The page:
Accountancy as a Career

Accountancy as a Career

The study of accountancy is growing in demand and importance with the growth of greater complexity in our business organization. Formerly, a record of day-to-day income and expenditure more than sufficed. The preparation of cash-balances was a simple affair. But today commercial business is a complicated affair. It involves paper transactions in which millions of rupees or sterling are involved. A business organization has to maintain a clear account of the resources it uses, the amounts that are owing to it, the amount that it owes to others, the profit or loss it has made, and the capital it employs. Proper adjustment of these is a guarantee and guide to the businessman. Large sums of money may be outstanding or may not be immediately adjustable, and without a scientific system of accounting, no business-man can be fully aware of his real financial position. Uncertainty in this respect may make the adventurous over-bold, and the hesitant too timid, and in business in investments neither timidity nor ventures menses is a virtue.

Accountancy involves thorough training, both theoretical and practical. Apart from the subject proper, a knowledge of economics, mercantile law as well as commercial relations is necessary and helpful. Hence a good accountant must have a sound educational background. It is not necessary to have knowledge of mathematics in all its aspects, but proficiency in arithmetic is essential. Nowadays, of course, different kinds of comptometers have come to the rescue of the accountant, and the mechanical part of his work has become swift and accurate. A general accountant must be well-posted in book-keeping-maintaining the ledger as well as other subsidiary books like the day-book, the journal, etc. here theoretical training has to be strengthened by practical training and experience. That is why a course of apprenticeship in some mercantile firm is always desirable.

Modern accountancy being a complicated system has its specialized branches. Among the more important of these are auditing and cost accountancy. The auditor must check up the different accounts and see that entries and adjustments have been correctly made, for only then will the financial picture be clear and convincing. It is usual to keep an internal audit department to ensure correct day-to-day accounting, and to appoint external auditors to conduct an impartial annual examination. It is only in this way that correct expenditure can be ensured and unauthorized expenditure avoided. He is a bad businessman who is afraid of the auditor or considers money spent thereon as wasted. Auditing is the very basis and backbone of the sound business.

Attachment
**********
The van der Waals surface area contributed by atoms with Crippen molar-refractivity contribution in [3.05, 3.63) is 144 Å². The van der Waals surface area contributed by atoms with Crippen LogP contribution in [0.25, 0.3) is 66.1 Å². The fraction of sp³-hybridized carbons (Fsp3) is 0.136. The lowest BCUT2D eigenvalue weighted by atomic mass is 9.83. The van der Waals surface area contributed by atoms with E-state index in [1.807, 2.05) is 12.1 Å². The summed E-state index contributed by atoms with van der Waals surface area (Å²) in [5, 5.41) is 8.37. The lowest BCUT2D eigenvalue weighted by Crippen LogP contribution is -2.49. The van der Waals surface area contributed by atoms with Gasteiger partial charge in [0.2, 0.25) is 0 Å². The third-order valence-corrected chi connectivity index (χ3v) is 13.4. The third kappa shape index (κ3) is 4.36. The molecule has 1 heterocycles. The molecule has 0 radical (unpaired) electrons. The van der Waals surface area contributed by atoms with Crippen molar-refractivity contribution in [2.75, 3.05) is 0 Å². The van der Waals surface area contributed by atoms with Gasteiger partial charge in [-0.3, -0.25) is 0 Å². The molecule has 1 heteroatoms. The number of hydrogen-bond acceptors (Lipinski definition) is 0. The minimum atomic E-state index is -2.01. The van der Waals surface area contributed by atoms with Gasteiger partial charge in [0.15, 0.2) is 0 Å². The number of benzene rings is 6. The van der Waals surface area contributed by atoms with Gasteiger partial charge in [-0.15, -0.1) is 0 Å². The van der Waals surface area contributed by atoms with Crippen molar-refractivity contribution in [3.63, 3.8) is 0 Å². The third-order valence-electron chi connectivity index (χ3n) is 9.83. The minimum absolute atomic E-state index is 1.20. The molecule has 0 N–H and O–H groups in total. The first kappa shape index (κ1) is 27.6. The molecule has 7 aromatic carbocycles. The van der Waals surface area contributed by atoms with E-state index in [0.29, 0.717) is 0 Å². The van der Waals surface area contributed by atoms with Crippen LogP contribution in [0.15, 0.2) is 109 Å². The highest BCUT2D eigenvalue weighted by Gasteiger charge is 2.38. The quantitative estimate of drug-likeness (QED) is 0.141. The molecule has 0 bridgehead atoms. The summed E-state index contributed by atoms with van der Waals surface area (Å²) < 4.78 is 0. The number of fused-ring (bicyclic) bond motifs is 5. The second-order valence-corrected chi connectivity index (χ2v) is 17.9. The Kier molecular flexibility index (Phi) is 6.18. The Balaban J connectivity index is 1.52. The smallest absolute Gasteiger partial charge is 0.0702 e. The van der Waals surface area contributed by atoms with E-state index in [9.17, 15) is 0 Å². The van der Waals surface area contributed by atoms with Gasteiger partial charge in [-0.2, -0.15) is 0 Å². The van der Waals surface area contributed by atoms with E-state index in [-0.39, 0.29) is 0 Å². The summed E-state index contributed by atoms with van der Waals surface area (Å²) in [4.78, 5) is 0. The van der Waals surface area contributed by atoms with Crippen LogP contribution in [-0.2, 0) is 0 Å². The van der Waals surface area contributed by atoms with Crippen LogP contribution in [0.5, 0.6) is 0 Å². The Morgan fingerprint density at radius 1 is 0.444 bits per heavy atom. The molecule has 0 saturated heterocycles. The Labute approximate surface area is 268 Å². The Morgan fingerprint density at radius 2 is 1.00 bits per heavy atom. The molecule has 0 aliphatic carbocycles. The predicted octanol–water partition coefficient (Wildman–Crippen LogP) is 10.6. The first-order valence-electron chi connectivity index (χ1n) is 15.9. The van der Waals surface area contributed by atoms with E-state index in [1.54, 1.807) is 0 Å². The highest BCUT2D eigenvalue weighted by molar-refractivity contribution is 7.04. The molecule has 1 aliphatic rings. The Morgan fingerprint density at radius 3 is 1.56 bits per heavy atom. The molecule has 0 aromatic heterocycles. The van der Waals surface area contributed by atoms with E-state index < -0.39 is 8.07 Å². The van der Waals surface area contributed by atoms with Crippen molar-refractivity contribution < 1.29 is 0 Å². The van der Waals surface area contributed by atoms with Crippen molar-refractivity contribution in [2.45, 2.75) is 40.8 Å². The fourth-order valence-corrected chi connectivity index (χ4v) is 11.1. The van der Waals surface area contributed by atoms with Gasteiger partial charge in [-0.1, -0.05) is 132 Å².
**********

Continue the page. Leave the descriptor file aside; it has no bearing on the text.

Another essential and well-developed department of accountancy is that of the cost-account. In an industrial or production center, the cost accountant is essential to ensure sound investments. His usefulness comes to be realized during the war when large out-of-hand expenditure had to be incurred to step up production to maximum capacity. Cost accounting is related chiefly to manufacture and production. It helps to find out the correct ratio between investment, production, and profit, and to suggest to what extent one has to be stepped us or not to ensure maximum profits.

From the above, it follows that in the modern business organization, accountancy offers an important career to our young men and women. Every business firm, every government department needs its army of trained accountants of all kinds. Specialized training ensures superior prospects. Universities have responded to this growing demand, and their commercial courses are well-adapted to the needs of the business. The accountant is no longer the hard-boiled quill-driver poring over his cash and credit ledger such as Charles lamb was doomed to be, but a specialized and trained expert, enjoying the prestige and wielding authority, to whom even departmental managers must bow down in awe. For he is at once the monitor and the arbiter in all well-managed business organizations.